Skip to main content

Thank you for visiting You are using a browser version with limited support for CSS. To obtain the best experience, we recommend you use a more up to date browser (or turn off compatibility mode in Internet Explorer). In the meantime, to ensure continued support, we are displaying the site without styles and JavaScript.

Volume 580 Issue 7802, 9 April 2020

Clearing the bottleneck

Plastic waste is a major environmental issue, with some 200 million tonnes accumulating in landfill or the natural environment each year. One significant contributor to the problem is poly(ethylene terephthalate) (PET), which is widely used to make plastic bottles and is not easy to recycle. In this week’s issue, Alain Marty and his colleagues report that they have engineered an enzyme that at a pilot scale can efficiently break PET down into its monomer constituents. After 10 hours, the team’s PET hydrolase can depolymerize PET by at least 90%. More importantly, the resulting purified monomers have the same properties as those freshly generated from petrochemical feedstocks and so can be reused to make bottles, thereby moving closer to the idea of a circular economy based on PET.

Cover image: Randy Olson/National Geographic

This Week

Top of page ⤴

News in Focus

Top of page ⤴

Books & Arts

Top of page ⤴


Top of page ⤴


Top of page ⤴


  • News & Views

    • A zinc-sensing ion channel, Hodor, has now been found in the intestine of fruit flies. Hodor activates the TORC1 signalling pathway, and in doing so, influences organism-wide growth and metabolism.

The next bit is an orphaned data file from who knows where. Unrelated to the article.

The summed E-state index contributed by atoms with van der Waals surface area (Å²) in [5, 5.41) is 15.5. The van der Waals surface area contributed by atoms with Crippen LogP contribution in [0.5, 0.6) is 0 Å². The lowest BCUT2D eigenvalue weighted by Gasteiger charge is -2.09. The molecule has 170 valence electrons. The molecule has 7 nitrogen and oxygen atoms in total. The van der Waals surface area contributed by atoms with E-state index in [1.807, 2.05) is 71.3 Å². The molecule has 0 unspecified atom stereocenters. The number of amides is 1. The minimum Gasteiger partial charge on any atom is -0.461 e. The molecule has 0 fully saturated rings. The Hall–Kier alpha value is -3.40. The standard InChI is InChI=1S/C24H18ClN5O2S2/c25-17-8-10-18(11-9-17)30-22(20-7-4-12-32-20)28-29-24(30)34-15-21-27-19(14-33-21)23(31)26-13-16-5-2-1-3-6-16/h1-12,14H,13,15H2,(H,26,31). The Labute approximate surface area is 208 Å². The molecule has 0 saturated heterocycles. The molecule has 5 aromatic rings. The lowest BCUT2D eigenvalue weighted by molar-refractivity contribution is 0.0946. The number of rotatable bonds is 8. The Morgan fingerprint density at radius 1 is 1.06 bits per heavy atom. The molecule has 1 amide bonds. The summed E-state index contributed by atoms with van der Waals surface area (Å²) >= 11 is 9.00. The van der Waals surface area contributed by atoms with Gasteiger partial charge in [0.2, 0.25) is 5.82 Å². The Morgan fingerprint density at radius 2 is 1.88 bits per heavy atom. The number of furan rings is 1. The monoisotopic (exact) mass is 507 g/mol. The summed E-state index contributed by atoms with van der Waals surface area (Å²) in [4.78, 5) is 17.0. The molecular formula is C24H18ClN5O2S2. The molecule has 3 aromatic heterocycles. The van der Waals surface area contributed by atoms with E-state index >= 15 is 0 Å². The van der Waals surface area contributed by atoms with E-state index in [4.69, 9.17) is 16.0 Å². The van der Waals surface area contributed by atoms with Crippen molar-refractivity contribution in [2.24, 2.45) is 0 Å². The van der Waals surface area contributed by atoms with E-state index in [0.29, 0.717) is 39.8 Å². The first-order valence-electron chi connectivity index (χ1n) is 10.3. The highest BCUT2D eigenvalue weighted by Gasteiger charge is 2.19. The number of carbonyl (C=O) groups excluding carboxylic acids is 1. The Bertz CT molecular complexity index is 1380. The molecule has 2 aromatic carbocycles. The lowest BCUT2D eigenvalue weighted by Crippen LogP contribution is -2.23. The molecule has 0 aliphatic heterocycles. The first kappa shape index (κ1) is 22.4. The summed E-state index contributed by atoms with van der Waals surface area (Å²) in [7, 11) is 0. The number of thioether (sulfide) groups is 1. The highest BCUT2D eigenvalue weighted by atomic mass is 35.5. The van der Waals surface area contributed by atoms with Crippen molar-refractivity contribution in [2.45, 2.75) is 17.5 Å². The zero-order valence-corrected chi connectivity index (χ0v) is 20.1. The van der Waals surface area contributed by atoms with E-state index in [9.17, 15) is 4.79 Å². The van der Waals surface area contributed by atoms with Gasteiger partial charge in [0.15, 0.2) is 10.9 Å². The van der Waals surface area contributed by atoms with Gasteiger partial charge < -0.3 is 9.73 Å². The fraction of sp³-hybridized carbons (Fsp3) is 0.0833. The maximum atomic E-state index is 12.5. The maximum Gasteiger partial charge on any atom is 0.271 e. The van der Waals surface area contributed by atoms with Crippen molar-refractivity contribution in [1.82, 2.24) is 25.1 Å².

• Y. Rose Citron
      • Roberto Zoncu
      News & Views
    • Silicon used for electronics has a cubic crystal lattice, which makes the material unsuitable for photonics applications. A method for producing germanium and silicon–germanium alloys that have hexagonal lattices offers a solution.

      • Anna Fontcuberta i Morral
      News & Views
    • Psychological stress can trigger physiological responses, including an increase in body temperature. A neural circuit that underlies this stress-induced heat response has been identified.

      • Dayu Lin
      News & Views
    • Clinicians use ultrasound videos of heartbeats to assess subtle changes in the heart’s pumping function. A method that uses artificial intelligence might simplify these complex assessments when heartbeats are out of rhythm.

      • Partho P. Sengupta
      • Donald A. Adjeroh
      News & Views
  • Articles

    • NaLi molecules are cooled to micro- and nanokelvin temperatures through collisions with ultracold Na atoms by using molecules and atoms in stretched hyperfine spin states and applying two evaporation stages.

      • Hyungmok Son
      • Juliana J. Park
      • Alan O. Jamison
    • A hexagonal (rather than cubic) alloy of silicon and germanium that has a direct (rather than indirect) bandgap emits light efficiently across a range of wavelengths, enabling electronic and optoelectronic functionalities to be combined on a single chip.

      • Elham M. T. Fadaly
      • Alain Dijkstra
      • Erik P. A. M. Bakkers
    • Layered nanocomposites fabricated using a continuous and scalable process achieve properties exceeding those of natural nacre, the result of stiffened matrix polymer chains confined between highly aligned nanosheets.

      • Chuangqi Zhao
      • Pengchao Zhang
      • Lei Jiang
    • Computer-aided engineering produces improvements to an enzyme that breaks down poly(ethylene terephthalate) (PET) into its constituent monomers, which are used to synthesize PET of near-petrochemical grade that can be further processed into bottles.